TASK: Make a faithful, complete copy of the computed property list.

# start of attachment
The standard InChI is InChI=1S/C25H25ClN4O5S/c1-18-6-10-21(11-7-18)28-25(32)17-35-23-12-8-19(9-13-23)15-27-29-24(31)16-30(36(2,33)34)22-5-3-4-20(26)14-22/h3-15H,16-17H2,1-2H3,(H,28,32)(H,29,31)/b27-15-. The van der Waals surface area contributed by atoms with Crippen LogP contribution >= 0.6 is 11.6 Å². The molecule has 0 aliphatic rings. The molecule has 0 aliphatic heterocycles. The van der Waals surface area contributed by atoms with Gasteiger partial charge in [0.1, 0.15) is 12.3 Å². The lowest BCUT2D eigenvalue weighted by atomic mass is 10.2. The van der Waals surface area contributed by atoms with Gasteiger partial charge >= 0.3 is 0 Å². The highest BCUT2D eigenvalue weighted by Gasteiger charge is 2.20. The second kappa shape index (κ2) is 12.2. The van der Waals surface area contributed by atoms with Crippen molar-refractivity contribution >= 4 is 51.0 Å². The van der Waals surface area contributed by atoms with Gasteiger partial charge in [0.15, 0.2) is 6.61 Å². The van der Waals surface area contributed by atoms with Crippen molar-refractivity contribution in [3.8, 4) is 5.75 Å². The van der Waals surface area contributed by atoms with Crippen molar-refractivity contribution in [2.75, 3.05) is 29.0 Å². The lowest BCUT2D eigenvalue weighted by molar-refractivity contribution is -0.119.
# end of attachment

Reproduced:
The standard InChI is InChI=1S/C25H25ClN4O5S/c1-18-6-10-21(11-7-18)28-25(32)17-35-23-12-8-19(9-13-23)15-27-29-24(31)16-30(36(2,33)34)22-5-3-4-20(26)14-22/h3-15H,16-17H2,1-2H3,(H,28,32)(H,29,31)/b27-15-. The van der Waals surface area contributed by atoms with Crippen LogP contribution >= 0.6 is 11.6 Å². The molecule has 0 aliphatic rings. The molecule has 0 aliphatic heterocycles. The van der Waals surface area contributed by atoms with Gasteiger partial charge in [0.1, 0.15) is 12.3 Å². The lowest BCUT2D eigenvalue weighted by atomic mass is 10.2. The van der Waals surface area contributed by atoms with Gasteiger partial charge >= 0.3 is 0 Å². The highest BCUT2D eigenvalue weighted by Gasteiger charge is 2.20. The second kappa shape index (κ2) is 12.2. The van der Waals surface area contributed by atoms with Crippen molar-refractivity contribution >= 4 is 51.0 Å². The van der Waals surface area contributed by atoms with Gasteiger partial charge in [0.15, 0.2) is 6.61 Å². The van der Waals surface area contributed by atoms with Crippen molar-refractivity contribution in [3.8, 4) is 5.75 Å². The van der Waals surface area contributed by atoms with Crippen molar-refractivity contribution in [2.75, 3.05) is 29.0 Å². The lowest BCUT2D eigenvalue weighted by molar-refractivity contribution is -0.119.